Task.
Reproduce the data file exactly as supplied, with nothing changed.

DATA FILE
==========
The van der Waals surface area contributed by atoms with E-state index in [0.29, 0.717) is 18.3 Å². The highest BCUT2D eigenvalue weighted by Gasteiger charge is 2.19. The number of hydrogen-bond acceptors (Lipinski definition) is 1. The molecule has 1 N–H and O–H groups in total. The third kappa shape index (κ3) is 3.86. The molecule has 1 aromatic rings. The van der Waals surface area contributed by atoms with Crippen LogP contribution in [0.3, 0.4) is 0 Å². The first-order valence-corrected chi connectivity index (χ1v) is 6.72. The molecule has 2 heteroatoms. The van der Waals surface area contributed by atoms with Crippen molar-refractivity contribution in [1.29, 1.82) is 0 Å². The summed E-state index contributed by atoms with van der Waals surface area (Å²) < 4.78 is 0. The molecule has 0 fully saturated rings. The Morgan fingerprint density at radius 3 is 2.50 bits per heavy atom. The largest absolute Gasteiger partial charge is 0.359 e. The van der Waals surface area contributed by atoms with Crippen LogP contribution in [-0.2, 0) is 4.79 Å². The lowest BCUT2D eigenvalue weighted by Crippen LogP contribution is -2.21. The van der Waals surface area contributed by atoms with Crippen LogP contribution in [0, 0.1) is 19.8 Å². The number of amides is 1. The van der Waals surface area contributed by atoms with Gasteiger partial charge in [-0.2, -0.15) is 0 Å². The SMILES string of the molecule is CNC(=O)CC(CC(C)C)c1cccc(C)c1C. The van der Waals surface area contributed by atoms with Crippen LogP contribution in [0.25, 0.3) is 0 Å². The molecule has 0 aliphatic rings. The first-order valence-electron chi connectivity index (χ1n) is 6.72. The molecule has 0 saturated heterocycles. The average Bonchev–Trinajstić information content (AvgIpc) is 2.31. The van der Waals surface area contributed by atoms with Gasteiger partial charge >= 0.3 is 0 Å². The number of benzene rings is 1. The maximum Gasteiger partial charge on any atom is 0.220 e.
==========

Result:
The van der Waals surface area contributed by atoms with E-state index in [0.29, 0.717) is 18.3 Å². The highest BCUT2D eigenvalue weighted by Gasteiger charge is 2.19. The number of hydrogen-bond acceptors (Lipinski definition) is 1. The molecule has 1 N–H and O–H groups in total. The third kappa shape index (κ3) is 3.86. The molecule has 1 aromatic rings. The van der Waals surface area contributed by atoms with Crippen LogP contribution in [0.3, 0.4) is 0 Å². The first-order valence-corrected chi connectivity index (χ1v) is 6.72. The molecule has 2 heteroatoms. The van der Waals surface area contributed by atoms with Crippen molar-refractivity contribution in [1.29, 1.82) is 0 Å². The summed E-state index contributed by atoms with van der Waals surface area (Å²) < 4.78 is 0. The molecule has 0 fully saturated rings. The Morgan fingerprint density at radius 3 is 2.50 bits per heavy atom. The largest absolute Gasteiger partial charge is 0.359 e. The van der Waals surface area contributed by atoms with Crippen LogP contribution in [-0.2, 0) is 4.79 Å². The lowest BCUT2D eigenvalue weighted by Crippen LogP contribution is -2.21. The van der Waals surface area contributed by atoms with Crippen LogP contribution in [0, 0.1) is 19.8 Å². The number of amides is 1. The van der Waals surface area contributed by atoms with Gasteiger partial charge in [-0.2, -0.15) is 0 Å². The SMILES string of the molecule is CNC(=O)CC(CC(C)C)c1cccc(C)c1C. The van der Waals surface area contributed by atoms with Crippen LogP contribution in [0.25, 0.3) is 0 Å². The molecule has 0 aliphatic rings. The first-order valence-electron chi connectivity index (χ1n) is 6.72. The molecule has 0 saturated heterocycles. The average Bonchev–Trinajstić information content (AvgIpc) is 2.31. The van der Waals surface area contributed by atoms with Gasteiger partial charge >= 0.3 is 0 Å². The number of benzene rings is 1. The maximum Gasteiger partial charge on any atom is 0.220 e.